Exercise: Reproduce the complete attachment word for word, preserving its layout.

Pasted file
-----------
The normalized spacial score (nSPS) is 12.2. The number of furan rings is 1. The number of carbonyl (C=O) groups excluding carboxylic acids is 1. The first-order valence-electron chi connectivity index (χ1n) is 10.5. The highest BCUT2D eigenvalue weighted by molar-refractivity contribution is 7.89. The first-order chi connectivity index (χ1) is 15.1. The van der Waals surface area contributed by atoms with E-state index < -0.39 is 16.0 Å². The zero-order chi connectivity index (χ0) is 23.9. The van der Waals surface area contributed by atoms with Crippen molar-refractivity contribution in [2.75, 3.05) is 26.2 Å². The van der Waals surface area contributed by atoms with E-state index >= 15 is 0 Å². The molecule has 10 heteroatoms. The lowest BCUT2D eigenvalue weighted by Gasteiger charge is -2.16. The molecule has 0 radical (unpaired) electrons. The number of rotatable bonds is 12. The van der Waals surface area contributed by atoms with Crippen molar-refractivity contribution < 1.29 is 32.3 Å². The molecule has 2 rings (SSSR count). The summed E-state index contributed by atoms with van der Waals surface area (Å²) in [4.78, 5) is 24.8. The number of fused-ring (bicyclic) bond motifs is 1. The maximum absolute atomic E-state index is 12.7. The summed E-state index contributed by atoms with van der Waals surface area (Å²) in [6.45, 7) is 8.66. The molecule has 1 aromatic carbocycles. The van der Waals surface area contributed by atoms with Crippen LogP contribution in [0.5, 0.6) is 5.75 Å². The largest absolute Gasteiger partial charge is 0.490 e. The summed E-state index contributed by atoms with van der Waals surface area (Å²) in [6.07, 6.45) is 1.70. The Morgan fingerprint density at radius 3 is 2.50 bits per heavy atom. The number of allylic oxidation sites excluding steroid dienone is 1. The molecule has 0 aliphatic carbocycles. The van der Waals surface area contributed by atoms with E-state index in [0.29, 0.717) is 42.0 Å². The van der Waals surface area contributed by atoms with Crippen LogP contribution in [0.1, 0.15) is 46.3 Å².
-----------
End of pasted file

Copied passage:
The normalized spacial score (nSPS) is 12.2. The number of furan rings is 1. The number of carbonyl (C=O) groups excluding carboxylic acids is 1. The first-order valence-electron chi connectivity index (χ1n) is 10.5. The highest BCUT2D eigenvalue weighted by molar-refractivity contribution is 7.89. The first-order chi connectivity index (χ1) is 15.1. The van der Waals surface area contributed by atoms with E-state index < -0.39 is 16.0 Å². The zero-order chi connectivity index (χ0) is 23.9. The van der Waals surface area contributed by atoms with Crippen molar-refractivity contribution in [2.75, 3.05) is 26.2 Å². The van der Waals surface area contributed by atoms with E-state index >= 15 is 0 Å². The molecule has 10 heteroatoms. The lowest BCUT2D eigenvalue weighted by Gasteiger charge is -2.16. The molecule has 0 radical (unpaired) electrons. The number of rotatable bonds is 12. The van der Waals surface area contributed by atoms with Crippen molar-refractivity contribution < 1.29 is 32.3 Å². The molecule has 2 rings (SSSR count). The summed E-state index contributed by atoms with van der Waals surface area (Å²) in [4.78, 5) is 24.8. The number of fused-ring (bicyclic) bond motifs is 1. The maximum absolute atomic E-state index is 12.7. The summed E-state index contributed by atoms with van der Waals surface area (Å²) in [6.45, 7) is 8.66. The molecule has 1 aromatic carbocycles. The van der Waals surface area contributed by atoms with Crippen LogP contribution in [0.5, 0.6) is 5.75 Å². The largest absolute Gasteiger partial charge is 0.490 e. The summed E-state index contributed by atoms with van der Waals surface area (Å²) in [6.07, 6.45) is 1.70. The Morgan fingerprint density at radius 3 is 2.50 bits per heavy atom. The number of allylic oxidation sites excluding steroid dienone is 1. The molecule has 0 aliphatic carbocycles. The van der Waals surface area contributed by atoms with E-state index in [0.29, 0.717) is 42.0 Å². The van der Waals surface area contributed by atoms with Crippen LogP contribution in [0.1, 0.15) is 46.3 Å².